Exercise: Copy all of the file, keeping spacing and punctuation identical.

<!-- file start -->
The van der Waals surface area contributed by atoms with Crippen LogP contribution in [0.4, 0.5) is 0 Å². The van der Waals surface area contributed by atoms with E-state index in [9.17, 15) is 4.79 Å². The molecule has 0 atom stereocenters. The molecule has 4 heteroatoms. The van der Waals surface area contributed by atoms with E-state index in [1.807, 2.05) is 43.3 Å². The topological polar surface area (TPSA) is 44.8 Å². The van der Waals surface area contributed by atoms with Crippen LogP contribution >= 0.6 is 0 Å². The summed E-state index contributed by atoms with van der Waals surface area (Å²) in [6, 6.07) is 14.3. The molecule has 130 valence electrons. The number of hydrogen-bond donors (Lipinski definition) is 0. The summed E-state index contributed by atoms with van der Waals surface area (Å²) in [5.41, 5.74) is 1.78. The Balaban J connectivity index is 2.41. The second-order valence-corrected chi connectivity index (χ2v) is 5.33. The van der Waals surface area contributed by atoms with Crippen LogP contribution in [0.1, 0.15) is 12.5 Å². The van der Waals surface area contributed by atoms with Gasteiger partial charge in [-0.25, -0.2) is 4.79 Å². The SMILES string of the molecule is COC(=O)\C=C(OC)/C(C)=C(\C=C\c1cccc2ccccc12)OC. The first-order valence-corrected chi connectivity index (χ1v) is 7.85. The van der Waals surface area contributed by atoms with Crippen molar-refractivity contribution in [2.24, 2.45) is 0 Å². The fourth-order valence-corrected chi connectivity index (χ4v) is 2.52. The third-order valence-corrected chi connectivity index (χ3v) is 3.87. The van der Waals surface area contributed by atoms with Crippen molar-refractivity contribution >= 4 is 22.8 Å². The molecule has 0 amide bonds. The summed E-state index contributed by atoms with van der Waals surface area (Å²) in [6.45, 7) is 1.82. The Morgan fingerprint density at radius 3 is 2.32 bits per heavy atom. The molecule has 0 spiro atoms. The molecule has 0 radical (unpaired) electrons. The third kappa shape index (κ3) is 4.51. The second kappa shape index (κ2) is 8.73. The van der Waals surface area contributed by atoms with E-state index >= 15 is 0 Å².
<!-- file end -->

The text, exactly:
The van der Waals surface area contributed by atoms with Crippen LogP contribution in [0.4, 0.5) is 0 Å². The van der Waals surface area contributed by atoms with E-state index in [9.17, 15) is 4.79 Å². The molecule has 0 atom stereocenters. The molecule has 4 heteroatoms. The van der Waals surface area contributed by atoms with E-state index in [1.807, 2.05) is 43.3 Å². The topological polar surface area (TPSA) is 44.8 Å². The van der Waals surface area contributed by atoms with Crippen LogP contribution >= 0.6 is 0 Å². The summed E-state index contributed by atoms with van der Waals surface area (Å²) in [6, 6.07) is 14.3. The molecule has 130 valence electrons. The number of hydrogen-bond donors (Lipinski definition) is 0. The summed E-state index contributed by atoms with van der Waals surface area (Å²) in [5.41, 5.74) is 1.78. The Balaban J connectivity index is 2.41. The second-order valence-corrected chi connectivity index (χ2v) is 5.33. The van der Waals surface area contributed by atoms with Crippen LogP contribution in [0.1, 0.15) is 12.5 Å². The van der Waals surface area contributed by atoms with Gasteiger partial charge in [-0.25, -0.2) is 4.79 Å². The SMILES string of the molecule is COC(=O)\C=C(OC)/C(C)=C(\C=C\c1cccc2ccccc12)OC. The first-order valence-corrected chi connectivity index (χ1v) is 7.85. The van der Waals surface area contributed by atoms with Crippen molar-refractivity contribution in [2.24, 2.45) is 0 Å². The fourth-order valence-corrected chi connectivity index (χ4v) is 2.52. The third-order valence-corrected chi connectivity index (χ3v) is 3.87. The van der Waals surface area contributed by atoms with Crippen molar-refractivity contribution >= 4 is 22.8 Å². The molecule has 0 amide bonds. The summed E-state index contributed by atoms with van der Waals surface area (Å²) in [6.45, 7) is 1.82. The Morgan fingerprint density at radius 3 is 2.32 bits per heavy atom. The molecule has 0 spiro atoms. The molecule has 0 radical (unpaired) electrons. The third kappa shape index (κ3) is 4.51. The second kappa shape index (κ2) is 8.73. The van der Waals surface area contributed by atoms with E-state index >= 15 is 0 Å².